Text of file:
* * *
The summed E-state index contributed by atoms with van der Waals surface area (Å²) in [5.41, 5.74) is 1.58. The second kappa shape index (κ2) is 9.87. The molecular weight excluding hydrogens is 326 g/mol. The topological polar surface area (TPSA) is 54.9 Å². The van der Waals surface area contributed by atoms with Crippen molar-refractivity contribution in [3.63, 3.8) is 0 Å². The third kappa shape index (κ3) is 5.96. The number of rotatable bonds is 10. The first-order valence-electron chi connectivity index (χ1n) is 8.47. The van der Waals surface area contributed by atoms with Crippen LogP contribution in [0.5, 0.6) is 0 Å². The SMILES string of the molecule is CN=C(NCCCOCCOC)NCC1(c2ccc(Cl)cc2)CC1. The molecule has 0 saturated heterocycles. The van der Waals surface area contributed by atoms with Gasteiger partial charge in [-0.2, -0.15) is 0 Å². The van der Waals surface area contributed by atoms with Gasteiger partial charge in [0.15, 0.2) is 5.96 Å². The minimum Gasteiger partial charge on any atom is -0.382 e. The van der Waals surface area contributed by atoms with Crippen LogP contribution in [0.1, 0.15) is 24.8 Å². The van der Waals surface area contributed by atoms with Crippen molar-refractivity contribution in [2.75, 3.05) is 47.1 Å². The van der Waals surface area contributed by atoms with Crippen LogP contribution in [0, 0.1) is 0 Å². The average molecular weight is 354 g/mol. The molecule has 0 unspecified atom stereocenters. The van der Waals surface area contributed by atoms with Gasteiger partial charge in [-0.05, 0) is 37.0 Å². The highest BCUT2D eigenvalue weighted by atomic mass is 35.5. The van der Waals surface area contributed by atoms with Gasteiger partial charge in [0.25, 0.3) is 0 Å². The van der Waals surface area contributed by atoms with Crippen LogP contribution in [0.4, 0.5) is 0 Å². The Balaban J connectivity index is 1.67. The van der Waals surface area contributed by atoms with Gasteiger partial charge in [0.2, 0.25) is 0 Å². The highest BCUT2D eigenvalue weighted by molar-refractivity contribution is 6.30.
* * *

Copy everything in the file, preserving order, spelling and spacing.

The summed E-state index contributed by atoms with van der Waals surface area (Å²) in [5.41, 5.74) is 1.58. The second kappa shape index (κ2) is 9.87. The molecular weight excluding hydrogens is 326 g/mol. The topological polar surface area (TPSA) is 54.9 Å². The van der Waals surface area contributed by atoms with Crippen molar-refractivity contribution in [3.63, 3.8) is 0 Å². The third kappa shape index (κ3) is 5.96. The number of rotatable bonds is 10. The first-order valence-electron chi connectivity index (χ1n) is 8.47. The van der Waals surface area contributed by atoms with Crippen LogP contribution in [0.5, 0.6) is 0 Å². The SMILES string of the molecule is CN=C(NCCCOCCOC)NCC1(c2ccc(Cl)cc2)CC1. The molecule has 0 saturated heterocycles. The van der Waals surface area contributed by atoms with Gasteiger partial charge in [-0.2, -0.15) is 0 Å². The van der Waals surface area contributed by atoms with Gasteiger partial charge in [0.15, 0.2) is 5.96 Å². The minimum Gasteiger partial charge on any atom is -0.382 e. The van der Waals surface area contributed by atoms with Crippen LogP contribution in [0.1, 0.15) is 24.8 Å². The van der Waals surface area contributed by atoms with Crippen molar-refractivity contribution in [2.75, 3.05) is 47.1 Å². The van der Waals surface area contributed by atoms with Crippen LogP contribution in [0, 0.1) is 0 Å². The average molecular weight is 354 g/mol. The molecule has 0 unspecified atom stereocenters. The van der Waals surface area contributed by atoms with Gasteiger partial charge in [-0.05, 0) is 37.0 Å². The highest BCUT2D eigenvalue weighted by atomic mass is 35.5. The van der Waals surface area contributed by atoms with Gasteiger partial charge in [0.25, 0.3) is 0 Å². The van der Waals surface area contributed by atoms with Crippen LogP contribution in [0.4, 0.5) is 0 Å². The Balaban J connectivity index is 1.67. The van der Waals surface area contributed by atoms with Gasteiger partial charge in [0.2, 0.25) is 0 Å². The highest BCUT2D eigenvalue weighted by molar-refractivity contribution is 6.30.